Alzheimer's drug shows promise in small trial

Eli Lilly did not release the sort of pertinent data needed for a thorough analysis. PHOTO: REUTERS

NEW YORK - In a small clinical trial, an experimental Alzheimer's drug slowed the rate at which patients lost the ability to think and care for themselves, drug maker Eli Lilly has announced.

The findings have not been published in any form and have not been widely reviewed by other researchers.

If accurate, it is the first time a positive result has been found in a so-called Phase 2 study, said Dr Lon S. Schneider, a professor of psychiatry, neurology and gerontology at the University of Southern California.

Other experimental drugs against Alzheimer's were never tested in Phase 2 trials, moving straight to larger Phase 3 trials, or failed to produce positive results.

The Phase 3 studies themselves have repeatedly had disappointing results.

The two-year study involved 272 patients with brain scans indicative of Alzheimer's disease. Their symptoms ranged from mild to moderate.

The drug, donanemab, a monoclonal antibody, binds to a small part of the hard plaques in the brain made of a protein, amyloid, that are hallmarks of Alzheimer's disease. Patients received the drug by infusion every four weeks.

Participants who received the drug had a 32 per cent deceleration in the rate of decline, compared with those who got a placebo.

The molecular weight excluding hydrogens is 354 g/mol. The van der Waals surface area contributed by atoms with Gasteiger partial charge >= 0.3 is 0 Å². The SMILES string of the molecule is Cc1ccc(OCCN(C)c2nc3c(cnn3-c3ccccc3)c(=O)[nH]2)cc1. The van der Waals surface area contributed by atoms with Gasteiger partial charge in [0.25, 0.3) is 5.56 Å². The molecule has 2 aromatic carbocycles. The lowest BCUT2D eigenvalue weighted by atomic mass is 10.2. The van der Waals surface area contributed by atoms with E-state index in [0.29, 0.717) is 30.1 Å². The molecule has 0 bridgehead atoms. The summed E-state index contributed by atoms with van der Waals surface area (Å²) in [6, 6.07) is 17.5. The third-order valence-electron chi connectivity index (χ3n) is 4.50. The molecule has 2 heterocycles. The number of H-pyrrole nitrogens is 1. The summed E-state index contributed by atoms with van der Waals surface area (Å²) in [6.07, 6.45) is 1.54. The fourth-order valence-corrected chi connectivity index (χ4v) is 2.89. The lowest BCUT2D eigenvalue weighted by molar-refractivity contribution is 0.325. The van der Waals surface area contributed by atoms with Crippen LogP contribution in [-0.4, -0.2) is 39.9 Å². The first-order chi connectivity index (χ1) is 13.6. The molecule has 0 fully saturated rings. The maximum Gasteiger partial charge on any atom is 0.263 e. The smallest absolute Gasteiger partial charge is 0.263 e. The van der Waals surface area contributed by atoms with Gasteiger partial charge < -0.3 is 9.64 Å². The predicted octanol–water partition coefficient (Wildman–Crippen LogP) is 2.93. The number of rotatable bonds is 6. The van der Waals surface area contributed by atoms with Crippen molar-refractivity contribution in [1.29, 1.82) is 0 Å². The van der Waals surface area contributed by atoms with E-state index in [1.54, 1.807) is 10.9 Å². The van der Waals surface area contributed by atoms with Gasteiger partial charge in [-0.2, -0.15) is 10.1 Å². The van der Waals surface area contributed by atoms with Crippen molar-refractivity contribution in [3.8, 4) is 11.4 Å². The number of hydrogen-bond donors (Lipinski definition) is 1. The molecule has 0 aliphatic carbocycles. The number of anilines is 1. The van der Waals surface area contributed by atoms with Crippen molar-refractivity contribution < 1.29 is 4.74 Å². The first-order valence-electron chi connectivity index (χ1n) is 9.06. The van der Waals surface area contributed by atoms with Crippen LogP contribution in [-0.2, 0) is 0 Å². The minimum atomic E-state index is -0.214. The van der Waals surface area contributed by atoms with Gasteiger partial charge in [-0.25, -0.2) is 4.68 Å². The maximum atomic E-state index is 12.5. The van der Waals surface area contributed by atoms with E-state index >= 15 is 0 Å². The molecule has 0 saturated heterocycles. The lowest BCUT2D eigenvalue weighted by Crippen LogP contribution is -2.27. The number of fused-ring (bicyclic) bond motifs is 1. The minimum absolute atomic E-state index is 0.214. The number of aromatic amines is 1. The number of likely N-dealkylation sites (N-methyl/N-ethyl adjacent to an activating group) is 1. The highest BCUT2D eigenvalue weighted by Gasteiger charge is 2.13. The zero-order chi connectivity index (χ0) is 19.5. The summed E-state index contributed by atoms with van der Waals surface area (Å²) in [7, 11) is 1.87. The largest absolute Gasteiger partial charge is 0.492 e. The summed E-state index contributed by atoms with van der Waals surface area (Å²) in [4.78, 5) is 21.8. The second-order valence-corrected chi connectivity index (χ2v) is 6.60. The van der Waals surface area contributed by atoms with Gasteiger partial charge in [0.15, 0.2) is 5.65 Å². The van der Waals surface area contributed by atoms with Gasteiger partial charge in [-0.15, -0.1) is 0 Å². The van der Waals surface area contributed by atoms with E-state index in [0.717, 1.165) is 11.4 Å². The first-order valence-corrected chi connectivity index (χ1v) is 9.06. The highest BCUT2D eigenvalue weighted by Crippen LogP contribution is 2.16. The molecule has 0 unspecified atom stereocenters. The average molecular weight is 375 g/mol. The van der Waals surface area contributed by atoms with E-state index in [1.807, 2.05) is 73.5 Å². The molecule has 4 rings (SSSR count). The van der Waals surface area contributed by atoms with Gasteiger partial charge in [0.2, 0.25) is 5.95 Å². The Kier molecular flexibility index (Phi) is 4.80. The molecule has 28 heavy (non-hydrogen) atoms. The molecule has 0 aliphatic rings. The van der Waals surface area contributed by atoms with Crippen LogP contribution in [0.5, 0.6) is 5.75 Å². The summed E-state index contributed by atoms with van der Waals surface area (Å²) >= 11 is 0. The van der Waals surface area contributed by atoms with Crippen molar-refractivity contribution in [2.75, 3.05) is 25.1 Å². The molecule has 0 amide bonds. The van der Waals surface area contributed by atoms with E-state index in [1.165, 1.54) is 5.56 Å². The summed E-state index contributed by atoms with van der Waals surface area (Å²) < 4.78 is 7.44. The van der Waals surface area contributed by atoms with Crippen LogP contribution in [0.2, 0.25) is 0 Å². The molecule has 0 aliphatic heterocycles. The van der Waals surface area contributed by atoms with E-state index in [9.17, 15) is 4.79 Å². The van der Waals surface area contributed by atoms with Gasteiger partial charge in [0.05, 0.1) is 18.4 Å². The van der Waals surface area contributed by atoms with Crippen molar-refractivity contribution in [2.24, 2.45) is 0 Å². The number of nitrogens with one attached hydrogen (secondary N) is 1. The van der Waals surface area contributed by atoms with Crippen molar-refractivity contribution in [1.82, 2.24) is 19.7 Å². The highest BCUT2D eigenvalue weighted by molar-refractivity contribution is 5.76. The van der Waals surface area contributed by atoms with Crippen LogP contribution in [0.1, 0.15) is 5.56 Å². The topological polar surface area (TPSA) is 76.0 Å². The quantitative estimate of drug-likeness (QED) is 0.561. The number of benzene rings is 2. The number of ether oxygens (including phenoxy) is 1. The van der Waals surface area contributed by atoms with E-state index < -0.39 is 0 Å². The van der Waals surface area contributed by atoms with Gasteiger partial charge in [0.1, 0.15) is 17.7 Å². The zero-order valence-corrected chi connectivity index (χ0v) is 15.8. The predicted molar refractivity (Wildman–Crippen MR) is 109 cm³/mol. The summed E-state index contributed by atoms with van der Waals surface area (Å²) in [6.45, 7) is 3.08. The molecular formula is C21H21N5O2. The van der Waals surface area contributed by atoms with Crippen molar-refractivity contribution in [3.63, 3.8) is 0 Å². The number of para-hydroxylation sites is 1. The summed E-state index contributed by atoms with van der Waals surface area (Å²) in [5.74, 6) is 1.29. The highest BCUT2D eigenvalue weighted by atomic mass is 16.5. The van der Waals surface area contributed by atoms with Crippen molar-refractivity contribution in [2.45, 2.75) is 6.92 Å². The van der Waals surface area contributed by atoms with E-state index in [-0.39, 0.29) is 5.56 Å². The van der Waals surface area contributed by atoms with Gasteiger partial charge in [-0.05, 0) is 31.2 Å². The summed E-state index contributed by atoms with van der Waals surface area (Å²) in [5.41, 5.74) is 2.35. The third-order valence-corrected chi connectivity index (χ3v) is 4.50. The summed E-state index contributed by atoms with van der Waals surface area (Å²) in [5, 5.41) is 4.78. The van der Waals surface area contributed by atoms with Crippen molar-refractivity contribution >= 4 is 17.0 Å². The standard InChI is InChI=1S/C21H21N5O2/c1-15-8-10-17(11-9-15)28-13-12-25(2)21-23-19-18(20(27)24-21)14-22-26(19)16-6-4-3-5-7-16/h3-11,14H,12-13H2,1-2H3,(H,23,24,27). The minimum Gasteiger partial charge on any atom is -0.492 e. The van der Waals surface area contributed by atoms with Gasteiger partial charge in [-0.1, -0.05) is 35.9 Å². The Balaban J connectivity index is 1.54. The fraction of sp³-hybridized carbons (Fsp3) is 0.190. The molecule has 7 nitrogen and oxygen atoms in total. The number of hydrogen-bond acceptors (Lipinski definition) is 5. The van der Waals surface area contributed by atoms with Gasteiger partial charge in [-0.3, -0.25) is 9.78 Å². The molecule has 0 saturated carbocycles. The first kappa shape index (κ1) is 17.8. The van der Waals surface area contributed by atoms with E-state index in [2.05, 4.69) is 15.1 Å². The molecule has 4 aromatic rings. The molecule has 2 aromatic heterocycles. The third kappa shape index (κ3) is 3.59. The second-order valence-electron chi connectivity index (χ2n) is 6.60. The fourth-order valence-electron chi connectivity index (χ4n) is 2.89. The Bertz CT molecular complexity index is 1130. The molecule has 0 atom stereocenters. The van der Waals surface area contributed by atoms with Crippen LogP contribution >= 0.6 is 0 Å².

In six to 12 months, plaques were gone and stayed gone, said Dr Daniel Skovronsky, the company's chief scientific officer.

At that point, patients stopped getting the drug - they got a placebo instead - for the rest of the study.

The small study needs to be replicated, noted Dr Michael Weiner, a leading Alzheimer's researcher at the University of California, San Francisco.

Still, "this is big news", he said.

"This holds out hope for patients and their families."

Eli Lilly did not release the sort of pertinent data needed for a thorough analysis, Dr Schneider said.

For example, the company provided only percentages describing declines in function among the participants, not the actual numbers.

Eli Lilly will provide that data at a subsequent meeting and in an article in a medical journal, Dr Skovronsky said.

He said the company would be talking to the United States Food and Drug Administration and regulatory authorities in other countries about helping patients gain access to the drug.

"Certainly the data are exciting," he said. "But we will have to see what the regulators say."

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